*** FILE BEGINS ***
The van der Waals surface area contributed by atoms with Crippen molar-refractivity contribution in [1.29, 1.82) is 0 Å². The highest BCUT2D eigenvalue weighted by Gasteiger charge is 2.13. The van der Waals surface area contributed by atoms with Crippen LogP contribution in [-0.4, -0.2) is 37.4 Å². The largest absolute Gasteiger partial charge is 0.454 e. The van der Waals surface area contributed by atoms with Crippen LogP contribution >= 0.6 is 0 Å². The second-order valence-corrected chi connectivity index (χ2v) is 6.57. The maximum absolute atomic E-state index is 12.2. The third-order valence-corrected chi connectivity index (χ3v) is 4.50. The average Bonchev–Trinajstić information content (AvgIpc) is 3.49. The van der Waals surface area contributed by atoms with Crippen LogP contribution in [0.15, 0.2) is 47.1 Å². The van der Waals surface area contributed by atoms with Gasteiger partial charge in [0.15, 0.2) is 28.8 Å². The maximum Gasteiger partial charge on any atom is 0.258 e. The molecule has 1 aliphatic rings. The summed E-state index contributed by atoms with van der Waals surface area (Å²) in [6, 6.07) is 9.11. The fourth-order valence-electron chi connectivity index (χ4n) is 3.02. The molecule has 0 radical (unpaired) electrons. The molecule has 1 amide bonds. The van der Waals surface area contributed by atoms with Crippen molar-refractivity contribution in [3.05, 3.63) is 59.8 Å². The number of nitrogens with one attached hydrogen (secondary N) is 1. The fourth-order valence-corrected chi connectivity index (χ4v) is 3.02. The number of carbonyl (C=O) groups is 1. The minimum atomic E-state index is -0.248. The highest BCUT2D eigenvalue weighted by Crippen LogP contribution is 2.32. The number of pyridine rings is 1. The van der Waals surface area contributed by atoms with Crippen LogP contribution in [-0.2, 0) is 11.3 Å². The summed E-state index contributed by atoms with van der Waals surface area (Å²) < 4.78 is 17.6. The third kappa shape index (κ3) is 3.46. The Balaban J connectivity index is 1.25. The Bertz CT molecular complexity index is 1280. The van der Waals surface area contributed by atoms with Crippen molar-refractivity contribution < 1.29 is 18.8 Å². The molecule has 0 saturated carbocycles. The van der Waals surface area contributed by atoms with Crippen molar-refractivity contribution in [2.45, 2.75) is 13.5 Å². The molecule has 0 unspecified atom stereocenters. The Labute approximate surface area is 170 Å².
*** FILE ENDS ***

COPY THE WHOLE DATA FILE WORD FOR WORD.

The van der Waals surface area contributed by atoms with Crippen molar-refractivity contribution in [1.29, 1.82) is 0 Å². The highest BCUT2D eigenvalue weighted by Gasteiger charge is 2.13. The van der Waals surface area contributed by atoms with Crippen LogP contribution in [-0.4, -0.2) is 37.4 Å². The largest absolute Gasteiger partial charge is 0.454 e. The van der Waals surface area contributed by atoms with Crippen LogP contribution >= 0.6 is 0 Å². The second-order valence-corrected chi connectivity index (χ2v) is 6.57. The maximum absolute atomic E-state index is 12.2. The third-order valence-corrected chi connectivity index (χ3v) is 4.50. The average Bonchev–Trinajstić information content (AvgIpc) is 3.49. The van der Waals surface area contributed by atoms with Crippen LogP contribution in [0.15, 0.2) is 47.1 Å². The van der Waals surface area contributed by atoms with Gasteiger partial charge in [0.15, 0.2) is 28.8 Å². The maximum Gasteiger partial charge on any atom is 0.258 e. The molecule has 1 aliphatic rings. The summed E-state index contributed by atoms with van der Waals surface area (Å²) in [6, 6.07) is 9.11. The fourth-order valence-electron chi connectivity index (χ4n) is 3.02. The molecule has 0 radical (unpaired) electrons. The molecule has 1 amide bonds. The van der Waals surface area contributed by atoms with Crippen molar-refractivity contribution in [3.05, 3.63) is 59.8 Å². The number of nitrogens with one attached hydrogen (secondary N) is 1. The fourth-order valence-corrected chi connectivity index (χ4v) is 3.02. The number of carbonyl (C=O) groups is 1. The minimum atomic E-state index is -0.248. The highest BCUT2D eigenvalue weighted by Crippen LogP contribution is 2.32. The number of pyridine rings is 1. The van der Waals surface area contributed by atoms with Crippen LogP contribution in [-0.2, 0) is 11.3 Å². The summed E-state index contributed by atoms with van der Waals surface area (Å²) < 4.78 is 17.6. The third kappa shape index (κ3) is 3.46. The Balaban J connectivity index is 1.25. The Bertz CT molecular complexity index is 1280. The van der Waals surface area contributed by atoms with Crippen molar-refractivity contribution < 1.29 is 18.8 Å². The molecule has 0 saturated carbocycles. The van der Waals surface area contributed by atoms with Crippen molar-refractivity contribution in [2.45, 2.75) is 13.5 Å². The molecule has 0 unspecified atom stereocenters. The Labute approximate surface area is 170 Å².